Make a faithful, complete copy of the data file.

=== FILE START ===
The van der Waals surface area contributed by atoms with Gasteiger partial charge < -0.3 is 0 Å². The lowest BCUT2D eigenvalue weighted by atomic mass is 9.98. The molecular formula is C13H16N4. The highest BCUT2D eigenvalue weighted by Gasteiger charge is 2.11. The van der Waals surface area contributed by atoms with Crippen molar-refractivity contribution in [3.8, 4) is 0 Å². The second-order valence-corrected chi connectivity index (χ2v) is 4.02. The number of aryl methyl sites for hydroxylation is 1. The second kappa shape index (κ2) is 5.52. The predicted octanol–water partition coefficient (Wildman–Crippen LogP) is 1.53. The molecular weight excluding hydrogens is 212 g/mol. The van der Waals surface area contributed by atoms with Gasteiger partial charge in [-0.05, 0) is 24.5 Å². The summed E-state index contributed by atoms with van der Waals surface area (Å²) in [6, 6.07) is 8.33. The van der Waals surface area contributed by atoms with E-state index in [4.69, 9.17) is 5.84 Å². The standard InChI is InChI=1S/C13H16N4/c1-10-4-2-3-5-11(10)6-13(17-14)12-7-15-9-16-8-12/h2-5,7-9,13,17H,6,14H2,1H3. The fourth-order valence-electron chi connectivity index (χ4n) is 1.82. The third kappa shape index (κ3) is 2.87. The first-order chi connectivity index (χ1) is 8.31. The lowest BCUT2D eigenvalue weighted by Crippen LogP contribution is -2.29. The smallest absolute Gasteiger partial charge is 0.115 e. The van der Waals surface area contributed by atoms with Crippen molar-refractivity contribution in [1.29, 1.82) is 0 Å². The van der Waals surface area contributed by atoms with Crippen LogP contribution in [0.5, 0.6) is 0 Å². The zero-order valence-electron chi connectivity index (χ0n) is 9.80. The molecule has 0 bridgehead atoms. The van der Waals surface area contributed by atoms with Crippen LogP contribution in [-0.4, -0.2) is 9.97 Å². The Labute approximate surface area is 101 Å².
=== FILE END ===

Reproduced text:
The van der Waals surface area contributed by atoms with Gasteiger partial charge < -0.3 is 0 Å². The lowest BCUT2D eigenvalue weighted by atomic mass is 9.98. The molecular formula is C13H16N4. The highest BCUT2D eigenvalue weighted by Gasteiger charge is 2.11. The van der Waals surface area contributed by atoms with Crippen molar-refractivity contribution in [3.8, 4) is 0 Å². The second-order valence-corrected chi connectivity index (χ2v) is 4.02. The number of aryl methyl sites for hydroxylation is 1. The second kappa shape index (κ2) is 5.52. The predicted octanol–water partition coefficient (Wildman–Crippen LogP) is 1.53. The molecular weight excluding hydrogens is 212 g/mol. The van der Waals surface area contributed by atoms with Gasteiger partial charge in [-0.05, 0) is 24.5 Å². The summed E-state index contributed by atoms with van der Waals surface area (Å²) in [6, 6.07) is 8.33. The van der Waals surface area contributed by atoms with E-state index in [4.69, 9.17) is 5.84 Å². The standard InChI is InChI=1S/C13H16N4/c1-10-4-2-3-5-11(10)6-13(17-14)12-7-15-9-16-8-12/h2-5,7-9,13,17H,6,14H2,1H3. The fourth-order valence-electron chi connectivity index (χ4n) is 1.82. The third kappa shape index (κ3) is 2.87. The first-order chi connectivity index (χ1) is 8.31. The lowest BCUT2D eigenvalue weighted by Crippen LogP contribution is -2.29. The smallest absolute Gasteiger partial charge is 0.115 e. The van der Waals surface area contributed by atoms with Crippen molar-refractivity contribution in [1.29, 1.82) is 0 Å². The van der Waals surface area contributed by atoms with Crippen LogP contribution in [0.5, 0.6) is 0 Å². The zero-order valence-electron chi connectivity index (χ0n) is 9.80. The molecule has 0 bridgehead atoms. The van der Waals surface area contributed by atoms with Crippen LogP contribution in [-0.4, -0.2) is 9.97 Å². The Labute approximate surface area is 101 Å².